DCSIMG

Carnival back with a bang

SUDBURY: Sudbury Carnival returns to the town after a 30 year break with 3 majorette troupes from the original carnivals and various floats and groups taking part in the procession. ANL-140824-234210009

SUDBURY: Sudbury Carnival returns to the town after a 30 year break with 3 majorette troupes from the original carnivals and various floats and groups taking part in the procession. ANL-140824-234210009

Sudbury carnival returned on Sunday after a break of nearly 20 years, filling the town’s streets with sound and colour starring 60 baton twirling majorettes.

The carnival started with a procession parading around the town with dance troupes, scooter clubs and a Land Army float all making their way across the route, before returning to the Delphi Sports ground.

The fun then continued with stalls, games and entertainment for everyone until the evening.

The processioners were led by the majorettes reunion band and troupe.

A group of 60 ex-majorettes who used to take part in the carnival alongside a marching band in the 1970s and 1980s returned to lead the parade once more.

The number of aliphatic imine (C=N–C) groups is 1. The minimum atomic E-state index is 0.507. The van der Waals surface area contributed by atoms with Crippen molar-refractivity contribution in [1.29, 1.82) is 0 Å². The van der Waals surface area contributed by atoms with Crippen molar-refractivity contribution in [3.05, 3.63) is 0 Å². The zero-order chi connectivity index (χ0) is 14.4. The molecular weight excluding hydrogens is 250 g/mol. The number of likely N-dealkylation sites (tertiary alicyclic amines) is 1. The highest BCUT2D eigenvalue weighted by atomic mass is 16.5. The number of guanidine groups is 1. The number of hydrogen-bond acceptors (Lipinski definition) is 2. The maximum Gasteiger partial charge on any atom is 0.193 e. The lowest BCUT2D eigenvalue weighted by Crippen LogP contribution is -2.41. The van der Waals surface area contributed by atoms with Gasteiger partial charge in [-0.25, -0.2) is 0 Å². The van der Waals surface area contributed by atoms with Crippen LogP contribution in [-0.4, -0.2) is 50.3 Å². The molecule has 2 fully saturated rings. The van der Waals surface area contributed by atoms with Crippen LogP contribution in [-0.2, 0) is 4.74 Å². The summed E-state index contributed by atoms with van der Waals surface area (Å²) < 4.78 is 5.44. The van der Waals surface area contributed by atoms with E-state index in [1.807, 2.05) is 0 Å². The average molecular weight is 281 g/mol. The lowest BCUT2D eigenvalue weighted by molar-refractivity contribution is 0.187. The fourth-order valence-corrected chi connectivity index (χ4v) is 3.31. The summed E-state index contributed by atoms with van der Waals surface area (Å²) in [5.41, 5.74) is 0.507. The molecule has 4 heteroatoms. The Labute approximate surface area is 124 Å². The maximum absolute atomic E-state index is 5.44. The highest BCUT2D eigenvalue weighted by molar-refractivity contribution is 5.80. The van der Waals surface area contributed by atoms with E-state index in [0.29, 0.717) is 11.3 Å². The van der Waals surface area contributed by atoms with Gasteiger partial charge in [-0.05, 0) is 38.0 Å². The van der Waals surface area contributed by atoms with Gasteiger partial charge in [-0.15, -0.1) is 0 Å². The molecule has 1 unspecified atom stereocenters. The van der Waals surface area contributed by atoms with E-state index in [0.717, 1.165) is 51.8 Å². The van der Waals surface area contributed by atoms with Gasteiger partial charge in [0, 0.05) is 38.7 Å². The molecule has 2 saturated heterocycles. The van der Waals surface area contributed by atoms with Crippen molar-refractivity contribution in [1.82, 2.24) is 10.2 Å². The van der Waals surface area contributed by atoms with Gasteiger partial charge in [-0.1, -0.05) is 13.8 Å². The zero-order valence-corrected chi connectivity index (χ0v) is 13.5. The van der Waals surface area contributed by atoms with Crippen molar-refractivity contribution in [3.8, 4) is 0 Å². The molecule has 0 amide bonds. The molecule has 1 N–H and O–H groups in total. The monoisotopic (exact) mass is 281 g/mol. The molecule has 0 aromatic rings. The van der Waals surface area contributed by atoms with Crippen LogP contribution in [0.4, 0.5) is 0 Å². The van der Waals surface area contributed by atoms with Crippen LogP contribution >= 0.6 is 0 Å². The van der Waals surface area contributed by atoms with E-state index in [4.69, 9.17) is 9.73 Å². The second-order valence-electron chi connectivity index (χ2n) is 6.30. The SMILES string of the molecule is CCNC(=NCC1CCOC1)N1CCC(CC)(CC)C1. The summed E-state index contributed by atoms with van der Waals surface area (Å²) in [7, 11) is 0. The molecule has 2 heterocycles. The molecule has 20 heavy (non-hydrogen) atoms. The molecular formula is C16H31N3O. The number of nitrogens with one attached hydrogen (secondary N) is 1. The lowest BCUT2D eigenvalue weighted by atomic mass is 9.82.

Sabby Pettitt, a member of the majorette reunion band and one of the procession coordinators, said: “We had been practising hard, three to four times a week.

“It was absolutely brilliant, I’m still buzzing from it.

“I think there was 2,500 people in that field, everyone had such a good time.”

Even the sun shone on the majorettes return to the carnival.

They were “marching to beat cancer”, raising money for MacMillan Cancer Support and Cancer Research UK with Sudbury’s Cancer Research shop, on Market Hill, acting as a donation station on the day.

Starring in the procession alongside the majorettes were the carnival Queen and Princess float, as well as movie star Augustus the horse, who played Joey in the Hollywood epic War Horse, followed by various vehicles and hundreds of people dressed up.

“It just brings the community together,” Mrs Pettitt said.

“It gives the town such a feel good factor and brings the old community spirit back.”

Already Mrs Pettitt is thinking about next year but admits if the carnival is to return as an annual tradition then there needs to be more volunteers on the day and more floats.

 

Comments

 
 

Back to the top of the page